Kyle Seager winning the Gold Glove was a nice little surprise I think nobody expected. Chris Young winning the Comeback Player of the Year was as sure of a slam dunk as can be. Lloyd McClendon not even making the Top 3 for Manager of the Year is at least a little insulting, but it’s hard for me to say if he’s more or less deserving than the Baltimore, Kansas City, and Anaheim managers. I’m too close to the situation; I’ve watched these Mariners bungle their way through life for too many years. 2014, and the job done by LMC, felt like a fucking miracle on par with walking on water. Then again, I probably would’ve sent my vote to the Kansas City manager – even discounting what they did in the post-season – because if you want to talk Long Suffering Baseball Fans, followers of the Royals will chew your God damn ear off!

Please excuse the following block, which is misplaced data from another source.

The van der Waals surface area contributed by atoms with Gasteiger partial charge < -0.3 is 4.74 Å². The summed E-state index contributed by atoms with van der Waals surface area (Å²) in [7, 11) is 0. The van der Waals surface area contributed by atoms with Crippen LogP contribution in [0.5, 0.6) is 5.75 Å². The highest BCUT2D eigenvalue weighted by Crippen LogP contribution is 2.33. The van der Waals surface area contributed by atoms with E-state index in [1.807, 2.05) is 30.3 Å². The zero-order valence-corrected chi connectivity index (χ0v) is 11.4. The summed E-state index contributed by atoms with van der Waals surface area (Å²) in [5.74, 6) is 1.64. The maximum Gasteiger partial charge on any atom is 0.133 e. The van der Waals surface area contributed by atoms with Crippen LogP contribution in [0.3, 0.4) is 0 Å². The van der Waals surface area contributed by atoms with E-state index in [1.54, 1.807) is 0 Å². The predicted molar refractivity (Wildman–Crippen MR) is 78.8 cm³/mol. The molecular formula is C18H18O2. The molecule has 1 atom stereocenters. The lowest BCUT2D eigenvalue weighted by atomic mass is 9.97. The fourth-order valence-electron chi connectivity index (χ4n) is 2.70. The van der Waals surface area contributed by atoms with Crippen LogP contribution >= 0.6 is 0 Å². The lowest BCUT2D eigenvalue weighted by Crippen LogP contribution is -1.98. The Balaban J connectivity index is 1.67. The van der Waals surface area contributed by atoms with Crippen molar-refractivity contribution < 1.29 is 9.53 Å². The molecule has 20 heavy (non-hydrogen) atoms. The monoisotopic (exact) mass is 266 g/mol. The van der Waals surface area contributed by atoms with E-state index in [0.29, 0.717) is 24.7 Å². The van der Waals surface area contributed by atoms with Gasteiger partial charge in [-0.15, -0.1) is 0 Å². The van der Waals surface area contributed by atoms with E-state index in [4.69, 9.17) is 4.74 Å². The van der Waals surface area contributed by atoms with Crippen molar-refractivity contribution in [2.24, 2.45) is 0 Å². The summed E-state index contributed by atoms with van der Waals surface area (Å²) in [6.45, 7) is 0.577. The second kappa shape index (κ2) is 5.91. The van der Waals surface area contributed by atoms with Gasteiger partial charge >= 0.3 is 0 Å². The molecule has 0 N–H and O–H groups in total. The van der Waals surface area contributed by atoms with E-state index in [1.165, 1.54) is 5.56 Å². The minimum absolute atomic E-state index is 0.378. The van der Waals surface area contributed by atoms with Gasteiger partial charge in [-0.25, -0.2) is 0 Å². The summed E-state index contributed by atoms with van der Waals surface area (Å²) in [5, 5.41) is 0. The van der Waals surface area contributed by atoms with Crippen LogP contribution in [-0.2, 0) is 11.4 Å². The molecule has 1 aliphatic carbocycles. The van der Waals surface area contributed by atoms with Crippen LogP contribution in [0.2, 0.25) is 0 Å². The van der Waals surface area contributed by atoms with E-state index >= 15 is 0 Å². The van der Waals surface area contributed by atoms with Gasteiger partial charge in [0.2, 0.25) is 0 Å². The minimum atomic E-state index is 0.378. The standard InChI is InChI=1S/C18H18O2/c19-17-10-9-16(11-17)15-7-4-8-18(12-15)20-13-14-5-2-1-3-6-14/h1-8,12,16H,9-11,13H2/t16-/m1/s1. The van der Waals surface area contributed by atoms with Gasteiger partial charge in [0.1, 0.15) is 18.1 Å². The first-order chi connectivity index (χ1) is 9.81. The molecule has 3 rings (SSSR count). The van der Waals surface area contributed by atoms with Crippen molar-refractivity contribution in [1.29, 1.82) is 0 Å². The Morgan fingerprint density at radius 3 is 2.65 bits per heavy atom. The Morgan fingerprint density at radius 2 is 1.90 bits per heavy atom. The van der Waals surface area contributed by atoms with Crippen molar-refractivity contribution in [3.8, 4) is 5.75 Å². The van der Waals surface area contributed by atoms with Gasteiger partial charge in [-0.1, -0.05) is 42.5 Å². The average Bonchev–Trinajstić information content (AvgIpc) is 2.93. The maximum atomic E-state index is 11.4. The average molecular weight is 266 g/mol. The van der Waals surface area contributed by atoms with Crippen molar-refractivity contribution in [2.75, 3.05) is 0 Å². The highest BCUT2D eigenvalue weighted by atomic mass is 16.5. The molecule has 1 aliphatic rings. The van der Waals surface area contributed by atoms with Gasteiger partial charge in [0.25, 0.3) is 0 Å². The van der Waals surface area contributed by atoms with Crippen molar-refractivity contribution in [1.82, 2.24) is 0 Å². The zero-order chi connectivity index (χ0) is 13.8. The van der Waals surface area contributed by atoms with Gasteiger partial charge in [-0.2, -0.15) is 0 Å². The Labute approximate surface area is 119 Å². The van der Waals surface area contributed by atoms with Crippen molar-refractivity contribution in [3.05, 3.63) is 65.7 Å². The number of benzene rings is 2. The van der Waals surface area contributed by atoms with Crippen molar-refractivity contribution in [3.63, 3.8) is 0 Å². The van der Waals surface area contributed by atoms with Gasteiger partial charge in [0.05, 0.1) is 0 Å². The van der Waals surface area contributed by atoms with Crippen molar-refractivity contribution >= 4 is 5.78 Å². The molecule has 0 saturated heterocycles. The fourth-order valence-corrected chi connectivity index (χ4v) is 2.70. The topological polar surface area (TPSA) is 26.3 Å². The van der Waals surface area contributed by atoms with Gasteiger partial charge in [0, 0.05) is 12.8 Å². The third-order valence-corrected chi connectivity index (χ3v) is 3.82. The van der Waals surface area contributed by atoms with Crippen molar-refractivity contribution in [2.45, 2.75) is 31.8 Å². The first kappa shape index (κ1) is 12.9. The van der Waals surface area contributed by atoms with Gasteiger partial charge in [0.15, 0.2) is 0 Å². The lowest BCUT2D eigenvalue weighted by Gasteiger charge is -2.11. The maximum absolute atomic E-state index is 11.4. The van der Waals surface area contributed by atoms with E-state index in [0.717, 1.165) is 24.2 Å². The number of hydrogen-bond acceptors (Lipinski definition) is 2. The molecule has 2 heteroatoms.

Yesterday, they announced the Cy Young awards. In the NL, Clayton Kershaw won it unanimously. In the AL, it was always going to be a 2-man race. In one corner, you have Felix Hernandez. The face of the Mariners’ franchise and one of the most talked-about names in baseball at every trade deadline until he signed that massive extension. Winner of the 2010 Cy Young Award, having the single greatest season he’s ever had in what’s looking like a Hall of Fame career. In the other corner, you have Corey Kluber. A guy, plays for the Indians, who became a full time starter in 2013. He had his breakout this year, coming in second overall in strikeouts, with a lot of other impressive numbers to boot.
Two worthy players (and Chris Sale, I guess, but no one took him seriously). Two aces pitching for teams who fell just short of the Wild Card.
Felix had the ERA crown at 2.14. Felix had the best WHIP in a generation with 0.92. Felix was second in Innings Pitched (236, behind David Price) and fourth in strikeouts (248, behind Price, Kluber, and Max Scherzer). Felix’s 6.8 WAR was second to Kluber’s 7.4. Felix’s 2.56 FIP was behind Kluber’s 2.35. Felix’s strikeout-to-walk ratio was a little better, Kluber’s strikeout-per-9 innings was a little better.